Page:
The missionary and the gorilla

University of Virginia

University of Virginia

"I have found the existence of an animal of extraordinary character," wrote Savage from the Gaboon (now Gabon) River area in 1847. View full image

By the time he made his discovery, Savage was an old Africa hand. He'd arrived on the continent for the first time at the age of 32, on Christmas Day, 1836. Though he was just three years out of Yale Medical School, he'd taken up his station at Cape Palmas, Liberia, primarily as an Episcopal missionary (he had studied at the Theological Seminary of Virginia), and only secondarily as a doctor. He served in Liberia with what seems now like an odd mix of Christian colonial fervor and considerable scientific curiosity.

As a missionary and doctor, he came to know "the African's mind & tongue," which in Cape Palmas meant Grebo. As a naturalist, he also brought a keen eye and unusual depth of knowledge to the discovery of African species. Clergymen then commonly studied the natural world as a way to understand and glorify the mind of God. But Savage also seemed to relish nature for its own sake. He regularly shipped insect specimens back to a friend in England. Later, he would publish the first detailed description of the behavior of driver ants, not a study for the faint of heart. (When he presented his pinky to the severed head of one soldier ant, it bit so powerfully "that the point of the mandibles met beneath the cuticle." Then it withdrew and started digging in with alternating knife strokes, "wounding and cutting wider and deeper.")

He was no less intrepid about his religion. In 1839, four months into a new tour of duty, malaria killed his 28-year-old first wife, Susan. No record survives of his own sense of loss, nor do we know what he told her parents, who had already lost seven other children in infancy and now had just one daughter remaining. (She would die a year later.) But an elegy written by a friend, a fellow clergyman, suggests the strength of the religious feelings that had motivated them both. "If the blood of the martyrs be the seed of the church," then from Susan's grave, the friend declared, "there yet may spring a noiseless band of heavenly soldiery who will carry the war into Africa and plant the ensigns of the gospel high on the pagan hills." Savage, who remarried in 1842, continued to serve at Cape Palmas even after his second wife succumbed to tropical disease.

While Savage proselytized in Africa, Jeffries Wyman devoted himself to anatomical studies and bided his time, hoping his Boston friends would secure him a position on the faculty at Harvard. He spent a year studying anatomy in Paris and then, under the tutelage of Richard Owen, in London. For five years he taught anatomy and physiology at a medical school in Richmond, Virginia.

Savage and Wyman probably met in August 1843, when the missionary returned by way of Boston for ten months of recovery at home. They collaborated almost immediately on a paper about chimpanzees. "The breasts were flabby and slightly protuberant," Savage reported, sounding more like a doctor than a missionary. He went on to comment learnedly on the tendency of other biologists to confuse the placement of the big toe in chimpanzees with that of the orangutan. (Both primates were already known to European scientists, though poorly understood.) He also challenged the great French anatomist Georges Cuvier's interpretation of the chimpanzee's prominent brow ridge. That self-assurance, and detailed knowledge about chimpanzee anatomy, would soon prove critical to the discovery of the gorilla.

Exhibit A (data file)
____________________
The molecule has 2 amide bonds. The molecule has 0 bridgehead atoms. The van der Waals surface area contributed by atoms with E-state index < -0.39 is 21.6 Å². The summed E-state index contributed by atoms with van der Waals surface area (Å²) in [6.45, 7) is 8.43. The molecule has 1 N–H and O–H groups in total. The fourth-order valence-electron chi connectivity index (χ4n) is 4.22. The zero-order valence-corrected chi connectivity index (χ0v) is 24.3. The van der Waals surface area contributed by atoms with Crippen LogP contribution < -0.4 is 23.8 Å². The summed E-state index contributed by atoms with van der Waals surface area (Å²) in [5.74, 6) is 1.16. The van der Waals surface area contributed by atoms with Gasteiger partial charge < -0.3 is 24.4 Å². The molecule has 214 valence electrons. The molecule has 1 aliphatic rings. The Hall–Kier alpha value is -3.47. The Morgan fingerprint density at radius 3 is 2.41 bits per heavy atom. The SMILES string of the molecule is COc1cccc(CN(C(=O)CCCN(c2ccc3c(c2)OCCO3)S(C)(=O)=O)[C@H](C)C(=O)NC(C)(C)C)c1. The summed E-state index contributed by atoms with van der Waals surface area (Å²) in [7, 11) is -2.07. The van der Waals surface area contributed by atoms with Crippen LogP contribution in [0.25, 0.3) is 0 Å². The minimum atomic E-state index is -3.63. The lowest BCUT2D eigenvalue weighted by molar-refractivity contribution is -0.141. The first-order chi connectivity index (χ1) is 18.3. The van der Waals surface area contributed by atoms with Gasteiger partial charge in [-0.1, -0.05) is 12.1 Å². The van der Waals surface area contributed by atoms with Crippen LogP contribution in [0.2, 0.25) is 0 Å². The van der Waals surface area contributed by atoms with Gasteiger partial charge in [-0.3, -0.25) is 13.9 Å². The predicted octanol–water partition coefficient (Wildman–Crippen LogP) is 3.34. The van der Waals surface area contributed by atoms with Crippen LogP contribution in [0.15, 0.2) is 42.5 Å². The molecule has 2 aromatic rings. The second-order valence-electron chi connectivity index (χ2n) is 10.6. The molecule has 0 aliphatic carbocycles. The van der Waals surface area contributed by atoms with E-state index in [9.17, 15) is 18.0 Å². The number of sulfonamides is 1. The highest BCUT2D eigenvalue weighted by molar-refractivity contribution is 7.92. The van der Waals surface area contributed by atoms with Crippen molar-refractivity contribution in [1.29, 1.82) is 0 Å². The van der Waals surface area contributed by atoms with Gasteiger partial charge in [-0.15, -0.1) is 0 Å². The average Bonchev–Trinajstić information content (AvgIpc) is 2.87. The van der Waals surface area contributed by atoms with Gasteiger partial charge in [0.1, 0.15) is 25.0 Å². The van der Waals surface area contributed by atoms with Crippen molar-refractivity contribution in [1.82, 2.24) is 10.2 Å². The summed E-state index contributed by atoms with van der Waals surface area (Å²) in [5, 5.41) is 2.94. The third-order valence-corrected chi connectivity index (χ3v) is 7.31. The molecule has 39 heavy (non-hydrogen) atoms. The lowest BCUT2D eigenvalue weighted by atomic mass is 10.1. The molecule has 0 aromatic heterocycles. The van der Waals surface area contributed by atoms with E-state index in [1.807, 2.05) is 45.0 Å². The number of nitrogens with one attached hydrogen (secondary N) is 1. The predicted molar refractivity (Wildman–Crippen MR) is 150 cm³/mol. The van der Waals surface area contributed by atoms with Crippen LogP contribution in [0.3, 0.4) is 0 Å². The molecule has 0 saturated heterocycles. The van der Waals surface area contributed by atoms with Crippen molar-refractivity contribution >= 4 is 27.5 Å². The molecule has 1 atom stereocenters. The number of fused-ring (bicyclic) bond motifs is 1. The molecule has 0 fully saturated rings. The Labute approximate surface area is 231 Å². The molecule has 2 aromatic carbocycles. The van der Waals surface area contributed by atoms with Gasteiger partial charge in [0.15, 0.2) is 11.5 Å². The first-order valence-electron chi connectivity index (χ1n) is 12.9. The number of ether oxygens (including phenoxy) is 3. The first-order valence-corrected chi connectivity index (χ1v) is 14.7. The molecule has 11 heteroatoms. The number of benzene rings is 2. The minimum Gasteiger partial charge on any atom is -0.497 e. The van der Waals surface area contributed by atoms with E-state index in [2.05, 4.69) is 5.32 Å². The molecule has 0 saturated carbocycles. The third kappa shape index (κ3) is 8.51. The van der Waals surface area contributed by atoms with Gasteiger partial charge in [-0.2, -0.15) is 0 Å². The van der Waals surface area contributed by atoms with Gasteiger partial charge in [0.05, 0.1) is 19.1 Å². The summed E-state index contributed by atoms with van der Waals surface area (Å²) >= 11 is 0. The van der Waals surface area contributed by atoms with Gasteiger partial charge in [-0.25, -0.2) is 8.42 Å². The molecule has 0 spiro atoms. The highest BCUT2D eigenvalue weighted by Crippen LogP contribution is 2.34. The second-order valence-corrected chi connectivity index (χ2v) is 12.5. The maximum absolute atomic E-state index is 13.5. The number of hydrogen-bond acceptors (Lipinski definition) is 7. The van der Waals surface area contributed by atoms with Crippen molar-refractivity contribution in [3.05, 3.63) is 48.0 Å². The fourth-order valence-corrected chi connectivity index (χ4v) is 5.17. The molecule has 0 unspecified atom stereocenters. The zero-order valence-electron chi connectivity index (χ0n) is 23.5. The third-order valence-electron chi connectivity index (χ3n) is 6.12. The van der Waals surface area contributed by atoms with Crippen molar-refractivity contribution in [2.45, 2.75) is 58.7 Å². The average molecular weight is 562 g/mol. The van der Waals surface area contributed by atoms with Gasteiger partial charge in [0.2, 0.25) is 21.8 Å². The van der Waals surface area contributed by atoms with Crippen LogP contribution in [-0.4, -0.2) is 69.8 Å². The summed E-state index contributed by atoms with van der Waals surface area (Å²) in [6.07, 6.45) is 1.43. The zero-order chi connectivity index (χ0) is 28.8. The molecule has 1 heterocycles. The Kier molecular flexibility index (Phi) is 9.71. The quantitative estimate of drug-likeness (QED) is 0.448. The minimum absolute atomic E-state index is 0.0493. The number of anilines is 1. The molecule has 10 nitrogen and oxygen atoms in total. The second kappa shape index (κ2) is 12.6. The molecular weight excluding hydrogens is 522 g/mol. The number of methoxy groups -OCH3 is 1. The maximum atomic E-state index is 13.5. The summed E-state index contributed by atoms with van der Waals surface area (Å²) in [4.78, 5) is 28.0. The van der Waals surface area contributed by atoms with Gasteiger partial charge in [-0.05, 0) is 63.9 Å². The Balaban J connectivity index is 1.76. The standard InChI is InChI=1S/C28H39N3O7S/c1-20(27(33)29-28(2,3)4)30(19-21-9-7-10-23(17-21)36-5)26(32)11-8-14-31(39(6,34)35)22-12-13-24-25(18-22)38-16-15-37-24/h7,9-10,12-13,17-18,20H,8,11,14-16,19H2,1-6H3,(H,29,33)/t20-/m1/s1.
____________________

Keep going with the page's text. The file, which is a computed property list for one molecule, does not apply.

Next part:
His moment came, oddly, after he had already sailed for home early in 1847, at the end of his years in Africa. His route from Liberia took him eastward at first, under the belly of West Africa, to the Gaboon (now Gabon) River. There he was "unexpectedly detained" for more than a month. Savage stayed at the house of a friend and fellow missionary, Rev. John L. Wilson, in a village just south of what is now the capital city of Libreville.

Like other Europeans on the continent, Wilson apparently decorated his home with African curiosities. One skull immediately caught Savage's attention. It was too large for a chimpanzee, with huge, glowering eye sockets, a high bony sagittal ridge running back like a mohawk across the top of the skull, and the lambdoidal ridge like a broad shelf across the back -- anchor points for huge jaw and neck muscles.

Savage questioned the local hunters, who told him about "a monkey-like animal, remarkable for its size, ferocity and habits." The shape of the skull, combined with "information derived from several intelligent natives," convinced him that he was looking at "a new species of Orang." (The Malay word orang, made famous by the Southeast Asian ape, was still broadly applied to all great apes.)

Savage had corresponded in the past with Richard Owen at the Royal College of Surgeons; he had also received inquiries from Samuel Stutchbury, curator of the Bristol Institution for the Advancement of Science. Now he wrote to both. "I have found the existence of an animal of an extraordinary character in this locality," he told Owen, and sent along detailed drawings of the skull, asking him to compare it with an orangutan skull in the Royal College collection.